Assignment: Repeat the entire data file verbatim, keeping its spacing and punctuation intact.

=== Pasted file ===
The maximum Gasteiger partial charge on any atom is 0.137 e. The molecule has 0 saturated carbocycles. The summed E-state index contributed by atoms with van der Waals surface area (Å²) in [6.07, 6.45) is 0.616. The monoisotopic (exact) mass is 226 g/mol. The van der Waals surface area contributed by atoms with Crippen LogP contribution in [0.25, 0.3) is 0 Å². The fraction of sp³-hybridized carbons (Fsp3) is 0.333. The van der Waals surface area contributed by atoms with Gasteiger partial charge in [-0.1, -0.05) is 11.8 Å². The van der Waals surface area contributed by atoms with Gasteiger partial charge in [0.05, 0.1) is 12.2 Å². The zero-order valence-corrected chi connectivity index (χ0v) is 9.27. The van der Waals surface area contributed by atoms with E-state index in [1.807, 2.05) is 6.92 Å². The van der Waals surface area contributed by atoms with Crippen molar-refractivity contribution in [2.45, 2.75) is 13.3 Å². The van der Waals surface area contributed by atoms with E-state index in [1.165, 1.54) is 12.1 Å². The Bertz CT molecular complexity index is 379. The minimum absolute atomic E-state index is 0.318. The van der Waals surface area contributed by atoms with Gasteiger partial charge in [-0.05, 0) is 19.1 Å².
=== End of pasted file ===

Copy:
The maximum Gasteiger partial charge on any atom is 0.137 e. The molecule has 0 saturated carbocycles. The summed E-state index contributed by atoms with van der Waals surface area (Å²) in [6.07, 6.45) is 0.616. The monoisotopic (exact) mass is 226 g/mol. The van der Waals surface area contributed by atoms with Crippen LogP contribution in [0.25, 0.3) is 0 Å². The fraction of sp³-hybridized carbons (Fsp3) is 0.333. The van der Waals surface area contributed by atoms with Gasteiger partial charge in [-0.1, -0.05) is 11.8 Å². The van der Waals surface area contributed by atoms with Gasteiger partial charge in [0.05, 0.1) is 12.2 Å². The zero-order valence-corrected chi connectivity index (χ0v) is 9.27. The van der Waals surface area contributed by atoms with E-state index in [1.807, 2.05) is 6.92 Å². The van der Waals surface area contributed by atoms with Crippen molar-refractivity contribution in [2.45, 2.75) is 13.3 Å². The van der Waals surface area contributed by atoms with E-state index in [1.165, 1.54) is 12.1 Å². The Bertz CT molecular complexity index is 379. The minimum absolute atomic E-state index is 0.318. The van der Waals surface area contributed by atoms with Gasteiger partial charge in [-0.05, 0) is 19.1 Å².